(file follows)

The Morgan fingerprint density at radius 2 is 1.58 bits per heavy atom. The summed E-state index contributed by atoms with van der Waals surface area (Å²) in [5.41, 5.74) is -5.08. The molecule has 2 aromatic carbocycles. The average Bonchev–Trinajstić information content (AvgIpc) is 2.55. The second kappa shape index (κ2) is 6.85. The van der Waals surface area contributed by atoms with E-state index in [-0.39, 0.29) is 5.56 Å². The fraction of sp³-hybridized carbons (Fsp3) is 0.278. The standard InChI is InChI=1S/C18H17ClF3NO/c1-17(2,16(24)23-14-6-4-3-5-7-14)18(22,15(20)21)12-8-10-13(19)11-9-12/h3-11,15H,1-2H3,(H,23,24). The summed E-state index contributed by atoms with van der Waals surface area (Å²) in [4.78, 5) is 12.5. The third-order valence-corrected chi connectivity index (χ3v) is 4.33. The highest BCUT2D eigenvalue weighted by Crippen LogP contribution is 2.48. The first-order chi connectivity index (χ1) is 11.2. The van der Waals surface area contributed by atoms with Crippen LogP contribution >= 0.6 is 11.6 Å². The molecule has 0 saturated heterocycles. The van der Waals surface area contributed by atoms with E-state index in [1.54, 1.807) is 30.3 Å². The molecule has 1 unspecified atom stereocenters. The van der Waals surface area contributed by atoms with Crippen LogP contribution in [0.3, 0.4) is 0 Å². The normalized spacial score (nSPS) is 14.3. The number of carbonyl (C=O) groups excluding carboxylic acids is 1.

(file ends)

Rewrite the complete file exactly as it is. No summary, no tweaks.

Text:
The Morgan fingerprint density at radius 2 is 1.58 bits per heavy atom. The summed E-state index contributed by atoms with van der Waals surface area (Å²) in [5.41, 5.74) is -5.08. The molecule has 2 aromatic carbocycles. The average Bonchev–Trinajstić information content (AvgIpc) is 2.55. The second kappa shape index (κ2) is 6.85. The van der Waals surface area contributed by atoms with E-state index in [-0.39, 0.29) is 5.56 Å². The fraction of sp³-hybridized carbons (Fsp3) is 0.278. The standard InChI is InChI=1S/C18H17ClF3NO/c1-17(2,16(24)23-14-6-4-3-5-7-14)18(22,15(20)21)12-8-10-13(19)11-9-12/h3-11,15H,1-2H3,(H,23,24). The summed E-state index contributed by atoms with van der Waals surface area (Å²) in [4.78, 5) is 12.5. The third-order valence-corrected chi connectivity index (χ3v) is 4.33. The highest BCUT2D eigenvalue weighted by Crippen LogP contribution is 2.48. The first-order chi connectivity index (χ1) is 11.2. The van der Waals surface area contributed by atoms with Crippen LogP contribution >= 0.6 is 11.6 Å². The molecule has 0 saturated heterocycles. The van der Waals surface area contributed by atoms with E-state index in [1.54, 1.807) is 30.3 Å². The molecule has 1 unspecified atom stereocenters. The van der Waals surface area contributed by atoms with Crippen LogP contribution in [0.3, 0.4) is 0 Å². The normalized spacial score (nSPS) is 14.3. The number of carbonyl (C=O) groups excluding carboxylic acids is 1.